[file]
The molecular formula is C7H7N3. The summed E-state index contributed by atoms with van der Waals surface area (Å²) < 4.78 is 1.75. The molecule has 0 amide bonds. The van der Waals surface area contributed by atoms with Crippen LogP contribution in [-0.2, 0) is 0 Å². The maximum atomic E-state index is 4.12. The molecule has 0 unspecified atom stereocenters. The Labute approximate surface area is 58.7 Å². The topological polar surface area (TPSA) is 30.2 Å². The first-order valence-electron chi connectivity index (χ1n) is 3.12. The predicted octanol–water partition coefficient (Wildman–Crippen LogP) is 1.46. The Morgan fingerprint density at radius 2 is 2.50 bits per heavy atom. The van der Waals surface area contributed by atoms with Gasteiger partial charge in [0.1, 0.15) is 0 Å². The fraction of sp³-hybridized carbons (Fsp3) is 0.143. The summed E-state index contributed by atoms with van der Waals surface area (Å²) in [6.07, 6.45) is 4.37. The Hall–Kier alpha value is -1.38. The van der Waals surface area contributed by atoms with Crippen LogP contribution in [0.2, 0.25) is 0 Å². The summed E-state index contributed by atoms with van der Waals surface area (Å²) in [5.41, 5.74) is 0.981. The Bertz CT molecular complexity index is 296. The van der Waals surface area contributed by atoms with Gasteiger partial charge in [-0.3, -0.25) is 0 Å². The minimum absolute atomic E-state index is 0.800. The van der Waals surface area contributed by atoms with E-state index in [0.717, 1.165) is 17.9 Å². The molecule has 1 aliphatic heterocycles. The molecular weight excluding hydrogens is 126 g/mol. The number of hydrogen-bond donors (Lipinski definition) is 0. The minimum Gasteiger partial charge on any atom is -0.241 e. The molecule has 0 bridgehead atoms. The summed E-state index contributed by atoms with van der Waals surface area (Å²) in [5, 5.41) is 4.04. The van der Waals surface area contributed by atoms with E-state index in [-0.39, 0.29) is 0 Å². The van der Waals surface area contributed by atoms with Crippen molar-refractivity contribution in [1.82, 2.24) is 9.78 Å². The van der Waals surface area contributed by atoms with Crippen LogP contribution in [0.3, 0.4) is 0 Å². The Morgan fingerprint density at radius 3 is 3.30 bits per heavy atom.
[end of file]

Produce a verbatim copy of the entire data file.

The molecular formula is C7H7N3. The summed E-state index contributed by atoms with van der Waals surface area (Å²) < 4.78 is 1.75. The molecule has 0 amide bonds. The van der Waals surface area contributed by atoms with Crippen LogP contribution in [-0.2, 0) is 0 Å². The maximum atomic E-state index is 4.12. The molecule has 0 unspecified atom stereocenters. The Labute approximate surface area is 58.7 Å². The topological polar surface area (TPSA) is 30.2 Å². The first-order valence-electron chi connectivity index (χ1n) is 3.12. The predicted octanol–water partition coefficient (Wildman–Crippen LogP) is 1.46. The Morgan fingerprint density at radius 2 is 2.50 bits per heavy atom. The van der Waals surface area contributed by atoms with Gasteiger partial charge in [0.1, 0.15) is 0 Å². The fraction of sp³-hybridized carbons (Fsp3) is 0.143. The summed E-state index contributed by atoms with van der Waals surface area (Å²) in [6.07, 6.45) is 4.37. The Hall–Kier alpha value is -1.38. The van der Waals surface area contributed by atoms with Crippen LogP contribution in [0.2, 0.25) is 0 Å². The summed E-state index contributed by atoms with van der Waals surface area (Å²) in [5.41, 5.74) is 0.981. The Bertz CT molecular complexity index is 296. The van der Waals surface area contributed by atoms with Gasteiger partial charge in [-0.3, -0.25) is 0 Å². The minimum absolute atomic E-state index is 0.800. The van der Waals surface area contributed by atoms with E-state index in [0.717, 1.165) is 17.9 Å². The molecule has 1 aliphatic heterocycles. The molecular weight excluding hydrogens is 126 g/mol. The number of hydrogen-bond donors (Lipinski definition) is 0. The minimum Gasteiger partial charge on any atom is -0.241 e. The molecule has 0 bridgehead atoms. The summed E-state index contributed by atoms with van der Waals surface area (Å²) in [5, 5.41) is 4.04. The van der Waals surface area contributed by atoms with E-state index in [-0.39, 0.29) is 0 Å². The van der Waals surface area contributed by atoms with Crippen molar-refractivity contribution in [1.82, 2.24) is 9.78 Å². The van der Waals surface area contributed by atoms with Crippen LogP contribution in [0.3, 0.4) is 0 Å². The Morgan fingerprint density at radius 3 is 3.30 bits per heavy atom.